The Future of Point of Care
“POC will be at least 10% of DTC budget allocations in 5 years..“
Point of Care (POC) advertising has been around a long time. It is the advertising done at physicians’ offices and pharmacies. Most drug companies use it and have for over 20 years. My best estimate is that it comprises about 3-5% of all DTC spending. Most brand managers have run ads on television waiting rooms, done bag inserts at retail pharmacy, placed blood pressure machines, advertised in special in-office health magazines, used exam room posters, or used some display at the office.
These techniques generally have a good ROI and can be validated using actual script changes versus control offices or retail locations without the program. Most media plans incorporate POC. So why is now the time to expect an acceleration of its use? Why after 20 years will things change rapidly?
There are several forces at work that will expand the use of POC significantly. First, we are and will see consolidation of POC suppliers to make it easier to buy more reach. There are many small entrants who have a piece of the physician office market. Big pharma likes scale so these they can build market share. While high in ROI, many POC programs are too small to meaningfully impact sales and market share. Yes, that 500k may bring 2 million in sales but on a billion dollar brand the increase is marginal.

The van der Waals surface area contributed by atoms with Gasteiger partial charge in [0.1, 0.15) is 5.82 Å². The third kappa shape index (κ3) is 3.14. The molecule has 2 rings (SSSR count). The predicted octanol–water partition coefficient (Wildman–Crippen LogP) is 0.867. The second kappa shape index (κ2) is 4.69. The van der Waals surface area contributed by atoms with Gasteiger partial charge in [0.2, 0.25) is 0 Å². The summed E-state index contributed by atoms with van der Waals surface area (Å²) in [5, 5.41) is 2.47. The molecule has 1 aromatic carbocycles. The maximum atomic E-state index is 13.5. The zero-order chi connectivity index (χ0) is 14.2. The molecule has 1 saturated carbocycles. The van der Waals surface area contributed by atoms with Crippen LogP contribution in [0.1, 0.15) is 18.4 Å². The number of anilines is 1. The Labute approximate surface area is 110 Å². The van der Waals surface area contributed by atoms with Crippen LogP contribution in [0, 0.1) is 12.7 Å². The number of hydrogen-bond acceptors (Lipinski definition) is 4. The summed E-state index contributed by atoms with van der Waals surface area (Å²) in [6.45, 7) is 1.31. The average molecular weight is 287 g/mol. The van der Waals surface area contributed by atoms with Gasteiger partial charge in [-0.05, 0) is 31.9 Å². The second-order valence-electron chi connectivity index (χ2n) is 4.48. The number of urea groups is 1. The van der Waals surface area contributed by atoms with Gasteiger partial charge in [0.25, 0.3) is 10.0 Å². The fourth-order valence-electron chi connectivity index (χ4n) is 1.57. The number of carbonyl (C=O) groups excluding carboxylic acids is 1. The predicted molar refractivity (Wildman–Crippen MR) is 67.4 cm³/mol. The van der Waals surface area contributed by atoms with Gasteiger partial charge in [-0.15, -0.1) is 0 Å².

Second, there will be 30 some million new patients under Obamacare going to physicians offices and getting prescriptions at pharmacies. Certainly that will make those channels more important to advertisers. In fact, retail clinics will provide much of that primary care.
Third, the Obamacare emphasis on electronic medical records (EMR) will mean more digital connections between providers and their patients and pharmacies. While this will happen slowly, we can expect a much more seamless connection between health care parties. The advertisers will help fund some of this as EMR companies sell ad space. Much of this may be unbranded as physicians are careful about plugging brands. They will be happy, however, to allow disease education information especially if the advertising subsidizes lower prices for software and practice management. We can expect physicians to use online tools to talk more to patients and provide test results, and follow up care. That will mean opportunities galore for drug and device companies.
Fourth, the cost of healthcare must be slowed and that means prevention education will boom. Most of this effort will be on outright preventing disease or earlier identification of the disease. Diabetes and obesity education will be the big categories to save money. That means getting more people screened for blood sugar, cholesterol and blood pressure issues. That is most likely to happen at pharmacies offering free screenings more frequently. Millions of Americans will be incentivized to get screening and counseling at POC locations. Many of these newly screened will be minorities so expect multicultural POC to boom.
POC will be at least 10% of DTC budget allocations in 5 years or so. That would put it at about $400-500 million in spending. That market expansion will mean a lot of venture capital will be available to fund new companies. There will be a need for POC that is highly integrated covering awareness advertising, initial use, and retention and compliance programs.
All this was supposed to happen in the late 90’s when Web MD first pushed office digitization. It was an idea before its time but cost pressures will make it a reality this decade. It is about time it happened.
Bob Ehrlich, Chairman
DTC Perspectives, Inc.